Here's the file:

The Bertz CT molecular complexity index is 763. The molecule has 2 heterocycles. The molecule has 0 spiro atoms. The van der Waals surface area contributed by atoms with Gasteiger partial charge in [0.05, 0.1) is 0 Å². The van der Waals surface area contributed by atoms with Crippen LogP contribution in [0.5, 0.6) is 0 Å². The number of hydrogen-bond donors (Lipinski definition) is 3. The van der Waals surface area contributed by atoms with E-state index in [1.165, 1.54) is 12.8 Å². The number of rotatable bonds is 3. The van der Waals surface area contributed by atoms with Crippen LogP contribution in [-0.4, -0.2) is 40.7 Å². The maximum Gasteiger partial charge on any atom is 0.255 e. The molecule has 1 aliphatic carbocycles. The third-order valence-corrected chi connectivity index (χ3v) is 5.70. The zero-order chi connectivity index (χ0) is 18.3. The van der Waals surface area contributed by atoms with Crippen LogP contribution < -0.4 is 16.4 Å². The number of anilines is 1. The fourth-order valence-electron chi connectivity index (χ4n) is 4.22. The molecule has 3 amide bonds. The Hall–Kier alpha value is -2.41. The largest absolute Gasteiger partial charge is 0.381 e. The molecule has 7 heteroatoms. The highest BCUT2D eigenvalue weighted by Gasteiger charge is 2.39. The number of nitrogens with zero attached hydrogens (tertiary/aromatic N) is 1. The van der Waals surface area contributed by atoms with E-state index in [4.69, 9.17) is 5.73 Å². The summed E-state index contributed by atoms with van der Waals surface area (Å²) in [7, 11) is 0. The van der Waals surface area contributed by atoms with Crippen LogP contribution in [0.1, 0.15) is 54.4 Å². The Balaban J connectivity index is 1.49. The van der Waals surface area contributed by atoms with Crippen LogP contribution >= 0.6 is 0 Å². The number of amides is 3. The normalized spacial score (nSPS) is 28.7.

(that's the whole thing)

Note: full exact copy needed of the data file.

The Bertz CT molecular complexity index is 763. The molecule has 2 heterocycles. The molecule has 0 spiro atoms. The van der Waals surface area contributed by atoms with Gasteiger partial charge in [0.05, 0.1) is 0 Å². The van der Waals surface area contributed by atoms with Crippen LogP contribution in [0.5, 0.6) is 0 Å². The number of hydrogen-bond donors (Lipinski definition) is 3. The van der Waals surface area contributed by atoms with E-state index in [1.165, 1.54) is 12.8 Å². The number of rotatable bonds is 3. The van der Waals surface area contributed by atoms with Crippen LogP contribution in [-0.4, -0.2) is 40.7 Å². The maximum Gasteiger partial charge on any atom is 0.255 e. The molecule has 1 aliphatic carbocycles. The third-order valence-corrected chi connectivity index (χ3v) is 5.70. The zero-order chi connectivity index (χ0) is 18.3. The van der Waals surface area contributed by atoms with Crippen LogP contribution < -0.4 is 16.4 Å². The number of anilines is 1. The fourth-order valence-electron chi connectivity index (χ4n) is 4.22. The molecule has 3 amide bonds. The Hall–Kier alpha value is -2.41. The largest absolute Gasteiger partial charge is 0.381 e. The molecule has 7 heteroatoms. The highest BCUT2D eigenvalue weighted by Gasteiger charge is 2.39. The number of nitrogens with zero attached hydrogens (tertiary/aromatic N) is 1. The van der Waals surface area contributed by atoms with E-state index in [4.69, 9.17) is 5.73 Å². The summed E-state index contributed by atoms with van der Waals surface area (Å²) in [7, 11) is 0. The van der Waals surface area contributed by atoms with Crippen LogP contribution in [0.1, 0.15) is 54.4 Å². The Balaban J connectivity index is 1.49. The van der Waals surface area contributed by atoms with Crippen LogP contribution >= 0.6 is 0 Å². The number of amides is 3. The normalized spacial score (nSPS) is 28.7.